Foreign Affairs
From review of Princeton's original edition: "This excellent volume is a compilation of some of the best writing in this field over the past decade, including basic works like Oliver Williamson's transaction cost theory of the firm, and [is] a helpful comparison of economic sociology to mainstream economics.
— Francis Fukuyama
Contemporary Sociology
From review of Princeton's original edition: "This beautifully produced compendium is an invaluable reference work: Its broad compass, indices by author and subject, and copious bibliographic notes alone will keep it within an arm's reach at the desks of social scientists for years to come.
— Samuel Bowles
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Product Details

  • ISBN-13: 9780691121260
  • Publisher: Russell Sage Foundation
  • Publication date: 2/7/2005
  • Edition description: 2ND
  • Edition number: 2
  • Pages: 748
  • Product dimensions: 7.28 (w) x 9.88 (h) x 1.31 (d)

Meet the Author

Neil J. Smelser was formerly University Professor of Sociology at the University of California, Berkeley, where he was on faculty from 1958 to 1994, and Director of the Center for Advanced Study in the Behavioral Sciences at Stanford University (1994-2001). He is the coauthor (with Talcott Parsons) of "Economy and Society" and the author of "The Sociology of Economic Life". Richard Swedberg is Professor of Sociology and Associate Director of the Center for the Study of Economy and Society at Cornell University. He is the author of "Principles of Economic Sociology" and "Max Weber and the Idea of Economic Sociology" (both Princeton) and the coeditor of "The Economic Sociology of Capitalism".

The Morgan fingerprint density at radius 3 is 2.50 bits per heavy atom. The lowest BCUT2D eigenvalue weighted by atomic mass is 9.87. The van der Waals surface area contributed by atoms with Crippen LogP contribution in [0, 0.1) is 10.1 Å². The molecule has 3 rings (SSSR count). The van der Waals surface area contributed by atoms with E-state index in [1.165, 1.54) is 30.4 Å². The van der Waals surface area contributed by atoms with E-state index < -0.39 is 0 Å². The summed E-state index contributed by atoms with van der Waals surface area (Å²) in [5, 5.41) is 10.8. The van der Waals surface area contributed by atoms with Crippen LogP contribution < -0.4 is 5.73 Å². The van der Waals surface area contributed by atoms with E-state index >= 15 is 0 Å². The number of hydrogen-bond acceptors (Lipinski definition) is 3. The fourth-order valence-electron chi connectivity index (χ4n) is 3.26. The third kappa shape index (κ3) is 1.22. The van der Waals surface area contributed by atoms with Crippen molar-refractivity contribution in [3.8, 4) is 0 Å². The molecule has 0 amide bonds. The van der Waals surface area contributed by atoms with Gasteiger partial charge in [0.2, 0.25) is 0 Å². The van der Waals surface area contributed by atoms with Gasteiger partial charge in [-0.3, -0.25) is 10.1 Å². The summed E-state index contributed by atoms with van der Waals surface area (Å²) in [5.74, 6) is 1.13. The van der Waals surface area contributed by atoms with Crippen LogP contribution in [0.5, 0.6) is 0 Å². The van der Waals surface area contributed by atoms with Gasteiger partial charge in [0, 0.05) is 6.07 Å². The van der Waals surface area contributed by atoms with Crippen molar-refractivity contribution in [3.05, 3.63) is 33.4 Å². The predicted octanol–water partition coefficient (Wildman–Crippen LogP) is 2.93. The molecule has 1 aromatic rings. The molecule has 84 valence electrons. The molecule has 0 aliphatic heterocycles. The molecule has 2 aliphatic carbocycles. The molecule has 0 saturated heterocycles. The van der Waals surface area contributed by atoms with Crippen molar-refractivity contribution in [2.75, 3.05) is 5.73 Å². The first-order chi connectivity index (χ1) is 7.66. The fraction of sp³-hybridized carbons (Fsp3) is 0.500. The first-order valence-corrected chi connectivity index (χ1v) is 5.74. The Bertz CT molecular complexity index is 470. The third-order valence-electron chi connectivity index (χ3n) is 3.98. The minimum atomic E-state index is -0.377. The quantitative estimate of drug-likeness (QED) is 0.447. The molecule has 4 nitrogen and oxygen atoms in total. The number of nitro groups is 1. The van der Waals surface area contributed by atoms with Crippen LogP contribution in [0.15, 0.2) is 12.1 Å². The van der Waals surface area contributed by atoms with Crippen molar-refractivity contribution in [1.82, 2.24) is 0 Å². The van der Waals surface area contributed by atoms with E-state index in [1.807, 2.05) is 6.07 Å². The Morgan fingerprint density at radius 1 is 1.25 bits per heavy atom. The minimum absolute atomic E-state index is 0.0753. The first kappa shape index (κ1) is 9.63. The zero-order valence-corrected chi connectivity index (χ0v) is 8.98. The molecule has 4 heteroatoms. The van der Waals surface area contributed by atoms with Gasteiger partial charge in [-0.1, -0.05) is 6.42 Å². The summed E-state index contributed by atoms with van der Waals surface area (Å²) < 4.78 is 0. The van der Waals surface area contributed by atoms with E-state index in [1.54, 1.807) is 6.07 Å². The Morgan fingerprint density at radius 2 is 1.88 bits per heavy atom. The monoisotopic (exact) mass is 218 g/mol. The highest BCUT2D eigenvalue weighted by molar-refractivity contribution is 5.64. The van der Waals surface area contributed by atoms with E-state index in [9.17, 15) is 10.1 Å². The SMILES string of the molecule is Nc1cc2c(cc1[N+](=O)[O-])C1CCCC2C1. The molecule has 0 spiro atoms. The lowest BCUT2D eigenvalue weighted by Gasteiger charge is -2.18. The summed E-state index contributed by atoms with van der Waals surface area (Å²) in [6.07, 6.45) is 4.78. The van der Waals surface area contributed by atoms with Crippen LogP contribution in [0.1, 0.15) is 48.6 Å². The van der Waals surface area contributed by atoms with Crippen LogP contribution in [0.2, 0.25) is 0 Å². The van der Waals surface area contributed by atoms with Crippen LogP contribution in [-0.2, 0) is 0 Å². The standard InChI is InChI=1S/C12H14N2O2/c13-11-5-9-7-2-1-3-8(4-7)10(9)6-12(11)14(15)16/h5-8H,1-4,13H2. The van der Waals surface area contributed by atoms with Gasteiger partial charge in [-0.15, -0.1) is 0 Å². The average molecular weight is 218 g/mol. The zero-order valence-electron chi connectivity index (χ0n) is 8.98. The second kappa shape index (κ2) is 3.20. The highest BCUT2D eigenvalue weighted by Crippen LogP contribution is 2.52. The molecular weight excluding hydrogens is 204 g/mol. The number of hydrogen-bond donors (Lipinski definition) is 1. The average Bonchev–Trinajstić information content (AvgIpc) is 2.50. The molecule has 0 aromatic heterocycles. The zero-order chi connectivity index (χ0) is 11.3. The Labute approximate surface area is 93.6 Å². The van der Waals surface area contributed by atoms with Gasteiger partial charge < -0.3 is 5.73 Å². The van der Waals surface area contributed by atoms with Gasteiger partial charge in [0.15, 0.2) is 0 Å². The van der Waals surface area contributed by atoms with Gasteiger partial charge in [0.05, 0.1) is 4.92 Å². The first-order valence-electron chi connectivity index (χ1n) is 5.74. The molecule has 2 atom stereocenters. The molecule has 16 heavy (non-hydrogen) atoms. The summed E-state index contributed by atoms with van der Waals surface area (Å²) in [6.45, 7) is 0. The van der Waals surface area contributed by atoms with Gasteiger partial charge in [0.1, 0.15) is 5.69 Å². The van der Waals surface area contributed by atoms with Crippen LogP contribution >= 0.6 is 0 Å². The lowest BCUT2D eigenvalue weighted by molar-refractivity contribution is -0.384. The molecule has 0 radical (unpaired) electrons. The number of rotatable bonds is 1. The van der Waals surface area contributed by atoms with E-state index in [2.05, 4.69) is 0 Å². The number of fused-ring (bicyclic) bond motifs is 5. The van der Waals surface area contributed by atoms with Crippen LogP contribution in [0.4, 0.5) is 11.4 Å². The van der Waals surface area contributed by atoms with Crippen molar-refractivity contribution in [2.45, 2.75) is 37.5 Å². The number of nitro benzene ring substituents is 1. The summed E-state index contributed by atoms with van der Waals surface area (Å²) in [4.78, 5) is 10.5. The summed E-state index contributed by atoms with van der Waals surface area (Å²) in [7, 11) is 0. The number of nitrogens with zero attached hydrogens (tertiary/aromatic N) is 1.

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Table of Contents

Preface vii
Acknowledgments xi

PART I: GENERAL CONCERNS

Chapter 1. Introducing Economic Sociology by Neil J. Smelser and Richard Swedberg 3
Chapter 2. Comparative and Historical Approaches to Economic Sociology by Frank Dobbin 26
Chapter 3. The New Institutionalisms in Economics and Sociology by Victor Nee 49
Chapter 4. Principles of an Economic Anthropology by Pierre Bourdieu 75
Chapter 5. Behavioral Economics by Roberto Weber and Robyn Dawes 90
Chapter 6. Emotions and the Economy by Mabel Berezin 109

PART II: THE ECONOMIC CORE: ECONOMIC SYSTEMS, INSTITUTIONS, AND BEHAVIOR

Section A: The Economy in a Macrosociological Perpective

Chapter 7. The Economic Sociology of the Ancient Mediterranean World by Ian Morris and J. G. Manning 131
Chapter 8. The Global Economy: Organization, Governance, and Development by Gary Geref 160
Chapter 9. The Political and Economic Sociology of International Economic Arrangements by Neil Fligstein 183
Chapter 10. Post-Communist Economic Systems by Lawrence P. King and Iván Szelényi 205

Section B: The Sociology of Economic Institutions and Economic Behavior

Chapter 11. Markets in Society by Richard Swedberg 233
Chapter 12. The Sociology of Labor Markets and Trade Unions by Wolfgang Streeck 254
Chapter 13. Banking and Financial Markets by Linda Brewster Stearns and Mark S. Mizruchi 284
Chapter 14. Sociology of Work and Occupations by Andrew Abbott 307
Chapter 15. Culture and Consumption by Viviana Zelizer 331
Chapter 16. The Sociology of Money and Credit by Bruce G. Carruthers 355
Chapter 17. Networks and Economic Life by Laurel Smith-Doerr and Walter W. Powell 379
Chapter 18. The Informal Economy by Alejandro Portes and William Haller 403

Section C: The Sociology of Firms, Organizations, and Industries

Chapter 19. Business Groups and Social Organization by Mark Granovetter 429
Chapter 20. Entrepreneurship by Howard E. Aldrich 451
Chapter 21. Firms and Environments by Gerald F. Davis 478

PART III: INTERSECTIONS OF THE ECONOMY

Chapter 22. The State and the Economy by Fred Block and Peter Evans 505
Chapter 23. A Sociological Approach to Law and the Economy by Lauren B. Edelman and Robin Stryker 527
Chapter 24. Welfare States and the Economy Evelyne by Huber and John D. Stephens 552
Chapter 25. Education and the Economy by Mary C. Brinton 575
Chapter 26. New Directions in the Study of Religion and Economic Life by Robert Wuthnow 603
Chapter 27. Gender and Economic Sociology by Paula England and Nancy Folbre 627
Chapter 28. The Ethnic Economy by Ivan Light 650
Chapter 29. Technology and the Economy by Giovanni Dosi, Luigi Orsenigo, and Mauro Sylos Labini 678
Chapter 30. The Economy and the Environment by Allan Schnaiberg 703

Contributors 727 Index 729

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First Chapter

Chapter One